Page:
Fig. 2

Receiver operating characteristics curves of bone metastasis according to five bone turnover markers. The best overall diagnostic performance for discriminating patients with bone metastases was provided by bone ALP assay, followed closely by PTH and CTx, and then by osteocalcin and 25(OH) D, in the order of diagnostic validity. The area under the ROC curve was 0.662, 0.542, 0.520, 0.484, and 0.474, respectively

Patient cases

Here, we introduce two patient cases that suggest the feasibility of bone ALP as a predictive marker of bone metastasis and treatment response. The first patient is a 47-year-old female patient who was initially grouped as the control group without known bone metastasis. Serum bone ALP was 19.1 μg/L at baseline (May 2013), and was given palliative chemotherapy with 5-fluorouracil and docetaxel combination. When she completed 6 cycles of chemotherapy, her bone ALP was increased to 26.9 μg/L. There was no documented bone metastasis on the bone scan taken in October, 2013 and the disease was maintained stable on abdomen CT without clinical deterioration. She was continued on the chemotherapy, but when she underwent follow up imaging evaluation in December, 2013, the bone scan revealed multiple bone metastases at T-, L-spine and sacrum, bilateral rib cage, left scapula, and both left ileum. Her bone ALP increased further to 43.0 μg/L. This case shows the potential of bone ALP as an early predictor of bone metastasis in patients without documented bone metastasis (Fig. 3a).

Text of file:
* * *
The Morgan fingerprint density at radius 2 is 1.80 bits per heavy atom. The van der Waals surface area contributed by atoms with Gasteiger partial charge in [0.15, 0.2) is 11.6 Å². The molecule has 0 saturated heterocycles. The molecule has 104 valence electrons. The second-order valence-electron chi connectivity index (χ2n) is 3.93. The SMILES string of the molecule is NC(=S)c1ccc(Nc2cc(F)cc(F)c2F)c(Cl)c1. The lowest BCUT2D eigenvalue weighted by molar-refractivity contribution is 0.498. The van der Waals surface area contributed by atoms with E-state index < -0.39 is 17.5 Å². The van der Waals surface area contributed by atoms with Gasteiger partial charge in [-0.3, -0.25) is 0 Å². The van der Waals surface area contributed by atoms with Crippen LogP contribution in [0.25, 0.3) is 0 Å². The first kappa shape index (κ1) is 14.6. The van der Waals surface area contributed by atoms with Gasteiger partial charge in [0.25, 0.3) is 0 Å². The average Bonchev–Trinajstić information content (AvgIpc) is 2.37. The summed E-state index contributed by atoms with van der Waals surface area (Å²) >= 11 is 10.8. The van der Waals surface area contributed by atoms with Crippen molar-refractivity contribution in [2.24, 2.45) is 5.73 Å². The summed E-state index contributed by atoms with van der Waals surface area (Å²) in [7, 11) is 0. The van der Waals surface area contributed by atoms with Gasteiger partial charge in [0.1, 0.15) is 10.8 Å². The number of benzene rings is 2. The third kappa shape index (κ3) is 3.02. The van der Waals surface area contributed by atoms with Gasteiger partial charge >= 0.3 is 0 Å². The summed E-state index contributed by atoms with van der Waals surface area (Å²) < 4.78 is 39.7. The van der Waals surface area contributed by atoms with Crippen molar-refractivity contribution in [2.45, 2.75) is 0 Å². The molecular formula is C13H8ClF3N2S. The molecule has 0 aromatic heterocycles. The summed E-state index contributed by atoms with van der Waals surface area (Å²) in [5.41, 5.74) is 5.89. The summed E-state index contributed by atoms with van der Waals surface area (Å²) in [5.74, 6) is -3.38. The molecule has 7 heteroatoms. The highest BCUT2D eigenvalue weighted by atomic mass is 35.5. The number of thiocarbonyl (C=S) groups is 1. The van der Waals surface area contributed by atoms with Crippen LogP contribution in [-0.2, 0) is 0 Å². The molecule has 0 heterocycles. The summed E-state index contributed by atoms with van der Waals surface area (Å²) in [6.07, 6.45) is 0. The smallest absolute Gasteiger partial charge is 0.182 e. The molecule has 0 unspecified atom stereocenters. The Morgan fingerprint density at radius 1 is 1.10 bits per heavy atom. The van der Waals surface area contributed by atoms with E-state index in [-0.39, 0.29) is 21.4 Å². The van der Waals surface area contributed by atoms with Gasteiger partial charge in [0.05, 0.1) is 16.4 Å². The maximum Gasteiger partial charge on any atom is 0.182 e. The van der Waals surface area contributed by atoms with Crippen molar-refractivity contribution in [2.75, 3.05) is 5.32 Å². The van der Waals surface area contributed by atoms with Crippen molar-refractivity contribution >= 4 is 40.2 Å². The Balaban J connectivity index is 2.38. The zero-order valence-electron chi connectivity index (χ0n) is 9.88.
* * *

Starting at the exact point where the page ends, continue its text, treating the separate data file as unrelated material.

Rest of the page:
Fig. 3

a A 47-year-old female patient with no known bone metastasis at baseline subsequently developed multiple bone metastases at spine and sacrum, rib cage, left scapula, and left ileum. Serum bone ALP levels increased from 19.1 μg/L to 43.0 μg/L. b A 64-year-old male patient initially diagnosed with multiple bone metastases showed favorable response to chemotherapy. The bone metastatic lesions showed a decrease in intensity on bone scintigraphy and bone ALP level was decreased after 3 months of chemotherapy